Matching Items (4)

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Exploring Health Care Providers' Post-Hospital Release Practices for Women After Stillbirth

Description

Objective: To investigate current HCP stillbirth aftercare practices and use findings to inform suggestions for stillbirth aftercare guidelines. Study Design: Participants (n=18) were HCPs (MDs, DOs, or NPs) in the

Objective: To investigate current HCP stillbirth aftercare practices and use findings to inform suggestions for stillbirth aftercare guidelines. Study Design: Participants (n=18) were HCPs (MDs, DOs, or NPs) in the field of Obstetrics and Gynecology or Maternal Fetal Medicine. Focus groups and surveys were conducted. A phenomenological approach was used to explore and understand current stillbirth aftercare practices and thoughts about protocols for stillbirth aftercare. Descriptive statistics were used to analyze demographics of participants and prevalence of references to stillbirth aftercare topics. Results: Sixteen obstetric HCPs (medical doctors and nurse practitioners in the fields of obstetrics and gynecology and/or maternal and fetal medicine) participated in Focus Groups and two obstetric HCPs alternatively completed surveys. Current stillbirth aftercare practices and perceptions related to stillbirth aftercare protocols and guidelines were clustered around the following themes: recommendations made to mothers after stillbirth, subsequent pregnancy care, perceptions and use of protocols for stillbirth aftercare, and responsibilities of nurses and nurse practitioners after stillbirth. Conclusion: Findings were used to develop a list of stillbirth aftercare practice suggestions and may be used to help design future research related to HCPs' stillbirth aftercare practices and the need for training on existing guidelines and development of further protocols or guidelines.

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Created

Date Created
  • 2016-12

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Physician Assistant Utilization in the Emergency Department Increases Satisfaction Scores

Description

As a medical scribe working in an Emergency Department (ED) at Banner Gateway Medical Center (BGMC), the researcher was able to identify how the work flow and satisfaction of those

As a medical scribe working in an Emergency Department (ED) at Banner Gateway Medical Center (BGMC), the researcher was able to identify how the work flow and satisfaction of those in the ED would decrease when there were no Physician Assistants (PA's) being utilized during specific shifts. As for other shifts where PA's were on shift and were being utilized, the work flow would drastically increase, more patients would be seen in less time and the satisfaction of the researchers co-workers would increase. This paradigm of how PA's are implemented brought the researcher to understand the overall success of having Physicians Assistants in partnership with Physicians, consulting physicians and management in the ED. The researcher conducted a five-month long analyses of how implementation of Physician Assistants in the ED could effect overall satisfaction. The researcher looked at the satisfaction of the PAs themselves, attending physicians, nurses, nursing assistants, ED manager, ED director, ED co-director and the patients themselves. The researcher collected questionnaires, conducted interviews and retrieved data from Banner Health Services for the year 2014 to compare her data. The researcher conducted the study both at Banner Gateway Medical Center (BGMC) Emergency Department and also at Banner Baywood Medical Center (BBMC) ED. In comparison of the data collected from BGMC ED to BBMC ED resulted in a significant difference in overall satisfaction based on implementation. Although both emergency departments are owned by the same Banner corporation and only a few miles apart in distance, they implement Pas differently. The difference in the implementation did prove to effect the overall satisfaction. BGMC ED employees as well as manager and patients were more satisfied than those of BBMC ED. Some of the noted differences were that BBMC PAs see more patients per hour, they see higher acuity patients, are less compensated, are placed further apart from their attending physicians and other staff in the ED, there is minimal communication, PAs feel there voice is not heard and they feel pushback on feedback with no plan for improvement. BGMC PAs reported overall increase in satisfaction as compared to BBMC because of the increased communication, placement of PAs within the ED is closer to attending physicians and other staff, they see lower acuity patients, are better compensated and monthly meetings on improvements that can be made and the PAs feel their voice is being heard. Productivity scores for BGMC ED PAs were 1.71 patients per hour as compare to BBMC ED which was 1.86 patients per hour. BBMC PA patient satisfaction on average was 60.6 as compared to BGMC where the PA average satisfaction was 67.8.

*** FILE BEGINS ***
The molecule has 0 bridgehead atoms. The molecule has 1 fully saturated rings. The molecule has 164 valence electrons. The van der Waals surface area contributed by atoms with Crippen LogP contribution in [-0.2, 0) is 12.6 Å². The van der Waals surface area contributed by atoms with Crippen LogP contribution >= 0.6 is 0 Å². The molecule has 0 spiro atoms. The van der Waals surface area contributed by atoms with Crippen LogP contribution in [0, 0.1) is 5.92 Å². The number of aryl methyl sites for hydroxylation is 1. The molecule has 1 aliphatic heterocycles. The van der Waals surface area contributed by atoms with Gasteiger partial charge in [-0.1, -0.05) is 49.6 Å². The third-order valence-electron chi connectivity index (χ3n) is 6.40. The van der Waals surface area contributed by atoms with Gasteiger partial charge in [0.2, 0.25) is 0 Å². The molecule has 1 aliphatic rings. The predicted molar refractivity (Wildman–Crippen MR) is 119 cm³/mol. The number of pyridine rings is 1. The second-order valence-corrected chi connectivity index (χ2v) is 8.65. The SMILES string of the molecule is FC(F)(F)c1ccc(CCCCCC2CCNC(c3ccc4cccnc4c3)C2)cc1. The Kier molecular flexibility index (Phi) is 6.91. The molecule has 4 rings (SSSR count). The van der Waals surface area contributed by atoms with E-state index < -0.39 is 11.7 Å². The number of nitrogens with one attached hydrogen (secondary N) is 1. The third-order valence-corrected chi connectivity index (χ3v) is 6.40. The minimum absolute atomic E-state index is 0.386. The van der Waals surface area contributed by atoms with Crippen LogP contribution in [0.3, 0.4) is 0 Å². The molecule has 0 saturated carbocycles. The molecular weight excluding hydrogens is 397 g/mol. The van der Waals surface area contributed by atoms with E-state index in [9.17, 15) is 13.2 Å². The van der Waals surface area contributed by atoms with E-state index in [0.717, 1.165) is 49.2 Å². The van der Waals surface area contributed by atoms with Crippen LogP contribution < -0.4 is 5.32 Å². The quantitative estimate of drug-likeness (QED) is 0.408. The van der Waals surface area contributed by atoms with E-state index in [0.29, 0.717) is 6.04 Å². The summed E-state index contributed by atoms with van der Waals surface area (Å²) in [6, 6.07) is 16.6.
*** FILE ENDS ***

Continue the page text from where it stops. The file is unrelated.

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Created